Tagged: hyperreality

Inside Korea’s gaming culture, virtual worlds and economic modeling, Hollywood’s Summer of Doom continues, and more

  • I’ve long been fascinated by the gaming culture in South Korea, and Tom Massey has written a great feature piece for Eurogamer titled Seoul Caliber: Inside Korea’s Gaming Culture. From this westerner’s perspective, having never visited Korea, the article reads almost more like cyberpunk fiction than games journalism:

Not quite as ubiquitous, but still extremely common, are PC Bangs: LAN gaming hangouts where 1000 Won nets you an hour of multiplayer catharsis. In Gangnam’s Maxzone, overhead fans rotate at Apocalypse Now speed, slicing cigarette smoke as it snakes through the blades. Korea’s own NCSoft, whose European base is but a stone’s throw from the Eurogamer offices, is currently going strong with its latest MMO, Blade & Soul.

“It’s relaxing,” says Min-Su, sipping a Milkis purchased from the wall-mounted vending machine. “And dangerous,” he adds. “It’s easy to lose track of time playing these games, especially when you have so much invested in them. I’m always thinking about achieving the next level or taking on a quick quest to try to obtain a weapon, and the next thing I know I’ve been here for half the day.”

HK cap

Creation and simulation in virtual worlds appear to offer the best domain to test the new ideas required to tackle the very real problems of depravation, inequality, unemployment, and poverty that exist in national economies. On that note the need to see our socioeconomic institutions for the games that they really are seems even more poignant.

In the words of Vili Lehdonvirta, a leading scholar in virtual goods and currencies, the suffering we see today is “not some consequence of natural or physical law” it instead “is a result of the way we play these games.”

The global economy seems to be bifurcating into a rich/tech track and a poor/non-tech track, not least because new technology will increasingly destroy/replace old non-tech jobs. (Yes, global. Foxconn is already replacing Chinese employees with one million robots.) So far so fairly non-controversial.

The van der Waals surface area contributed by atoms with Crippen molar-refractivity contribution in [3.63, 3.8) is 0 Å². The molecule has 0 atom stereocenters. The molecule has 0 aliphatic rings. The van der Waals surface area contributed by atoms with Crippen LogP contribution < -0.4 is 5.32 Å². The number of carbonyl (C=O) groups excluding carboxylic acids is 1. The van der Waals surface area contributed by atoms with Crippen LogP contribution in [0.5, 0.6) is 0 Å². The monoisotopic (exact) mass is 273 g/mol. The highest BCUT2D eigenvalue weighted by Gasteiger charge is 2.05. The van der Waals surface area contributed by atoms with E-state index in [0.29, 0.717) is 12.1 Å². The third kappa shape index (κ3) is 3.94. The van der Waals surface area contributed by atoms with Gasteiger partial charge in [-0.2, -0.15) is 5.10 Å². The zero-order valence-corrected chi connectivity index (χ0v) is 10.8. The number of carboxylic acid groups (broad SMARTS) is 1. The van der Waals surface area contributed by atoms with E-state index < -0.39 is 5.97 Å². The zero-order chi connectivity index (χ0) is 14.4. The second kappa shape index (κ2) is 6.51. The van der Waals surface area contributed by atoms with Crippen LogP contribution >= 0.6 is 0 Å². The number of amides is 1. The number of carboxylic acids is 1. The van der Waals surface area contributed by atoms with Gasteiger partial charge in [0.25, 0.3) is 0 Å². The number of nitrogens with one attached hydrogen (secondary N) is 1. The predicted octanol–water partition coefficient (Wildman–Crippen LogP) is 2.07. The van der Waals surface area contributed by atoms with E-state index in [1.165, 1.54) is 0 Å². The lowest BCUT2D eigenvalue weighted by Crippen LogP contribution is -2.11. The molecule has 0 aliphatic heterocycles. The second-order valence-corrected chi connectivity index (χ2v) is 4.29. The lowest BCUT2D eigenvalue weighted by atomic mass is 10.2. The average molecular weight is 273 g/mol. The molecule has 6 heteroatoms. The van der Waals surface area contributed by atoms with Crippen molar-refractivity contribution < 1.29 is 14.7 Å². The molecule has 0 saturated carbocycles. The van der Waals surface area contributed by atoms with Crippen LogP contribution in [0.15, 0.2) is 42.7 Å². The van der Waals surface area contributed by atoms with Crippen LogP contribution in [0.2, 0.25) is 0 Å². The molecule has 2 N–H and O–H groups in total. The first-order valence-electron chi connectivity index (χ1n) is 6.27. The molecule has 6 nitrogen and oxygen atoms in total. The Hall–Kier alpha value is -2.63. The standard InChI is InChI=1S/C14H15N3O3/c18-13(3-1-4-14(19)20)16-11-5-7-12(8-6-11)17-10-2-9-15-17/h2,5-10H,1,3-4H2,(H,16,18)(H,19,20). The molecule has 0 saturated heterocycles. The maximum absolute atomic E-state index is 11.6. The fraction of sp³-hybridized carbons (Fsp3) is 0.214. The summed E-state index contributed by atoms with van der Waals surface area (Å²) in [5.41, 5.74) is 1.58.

The big thorny question is this: is technology destroying jobs faster than it creates them?

[…]

We live in an era of rapid exponential growth in technological capabilities. (Which may finally be slowing down, true, but that’s an issue for decades hence.) If you’re talking about the economic effects of technology in the 1980s, much less the 1930s or the nineteenth century, as if it has any relevance whatsoever to today’s situation, then you do not understand exponential growth. The present changes so much faster that the past is no guide at all; the difference is qualitative, not just quantitative. It’s like comparing a leisurely walk to relativistic speeds.

We begin with a love story–from a man who unwittingly fell in love with a chatbot on an online dating site. Then, we encounter a robot therapist whose inventor became so unnerved by its success that he pulled the plug. And we talk to the man who coded Cleverbot, a software program that learns from every new line of conversation it receives…and that’s chatting with more than 3 million humans each month. Then, five intrepid kids help us test a hypothesis about a toy designed to push our buttons, and play on our human empathy. And we meet a robot built to be so sentient that its creators hope it will one day have a consciousness, and a life, all its own.